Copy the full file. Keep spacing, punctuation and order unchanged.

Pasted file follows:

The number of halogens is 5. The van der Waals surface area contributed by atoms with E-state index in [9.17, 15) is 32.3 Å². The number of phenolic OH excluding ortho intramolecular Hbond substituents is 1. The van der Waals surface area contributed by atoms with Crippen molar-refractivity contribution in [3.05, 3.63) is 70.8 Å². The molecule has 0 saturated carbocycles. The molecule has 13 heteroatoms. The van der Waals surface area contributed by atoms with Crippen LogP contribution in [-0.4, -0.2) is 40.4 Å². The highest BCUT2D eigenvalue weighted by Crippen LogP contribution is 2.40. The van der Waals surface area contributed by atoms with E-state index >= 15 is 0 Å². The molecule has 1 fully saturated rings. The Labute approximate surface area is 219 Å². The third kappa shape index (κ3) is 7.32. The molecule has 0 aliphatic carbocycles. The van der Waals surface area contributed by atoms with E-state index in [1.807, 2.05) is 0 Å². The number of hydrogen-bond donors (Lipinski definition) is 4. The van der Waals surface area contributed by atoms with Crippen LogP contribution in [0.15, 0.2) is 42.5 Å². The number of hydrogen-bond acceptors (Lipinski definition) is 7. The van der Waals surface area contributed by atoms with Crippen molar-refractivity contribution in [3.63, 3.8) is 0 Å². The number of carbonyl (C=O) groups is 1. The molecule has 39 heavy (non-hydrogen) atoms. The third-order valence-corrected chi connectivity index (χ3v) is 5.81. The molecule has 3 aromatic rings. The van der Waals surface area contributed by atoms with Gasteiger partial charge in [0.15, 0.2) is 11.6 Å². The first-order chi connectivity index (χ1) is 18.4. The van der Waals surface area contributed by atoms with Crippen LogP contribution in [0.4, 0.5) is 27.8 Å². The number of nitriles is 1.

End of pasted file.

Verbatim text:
The number of halogens is 5. The van der Waals surface area contributed by atoms with E-state index in [9.17, 15) is 32.3 Å². The number of phenolic OH excluding ortho intramolecular Hbond substituents is 1. The van der Waals surface area contributed by atoms with Crippen molar-refractivity contribution in [3.05, 3.63) is 70.8 Å². The molecule has 0 saturated carbocycles. The molecule has 13 heteroatoms. The van der Waals surface area contributed by atoms with Crippen LogP contribution in [-0.4, -0.2) is 40.4 Å². The highest BCUT2D eigenvalue weighted by Crippen LogP contribution is 2.40. The van der Waals surface area contributed by atoms with E-state index >= 15 is 0 Å². The molecule has 1 fully saturated rings. The Labute approximate surface area is 219 Å². The third kappa shape index (κ3) is 7.32. The molecule has 0 aliphatic carbocycles. The van der Waals surface area contributed by atoms with E-state index in [1.807, 2.05) is 0 Å². The number of hydrogen-bond donors (Lipinski definition) is 4. The van der Waals surface area contributed by atoms with Crippen LogP contribution in [0.15, 0.2) is 42.5 Å². The number of hydrogen-bond acceptors (Lipinski definition) is 7. The van der Waals surface area contributed by atoms with Crippen molar-refractivity contribution in [3.63, 3.8) is 0 Å². The number of carbonyl (C=O) groups is 1. The molecule has 39 heavy (non-hydrogen) atoms. The third-order valence-corrected chi connectivity index (χ3v) is 5.81. The molecule has 3 aromatic rings. The van der Waals surface area contributed by atoms with Gasteiger partial charge in [0.15, 0.2) is 11.6 Å². The first-order chi connectivity index (χ1) is 18.4. The van der Waals surface area contributed by atoms with Crippen LogP contribution in [0.4, 0.5) is 27.8 Å². The number of nitriles is 1.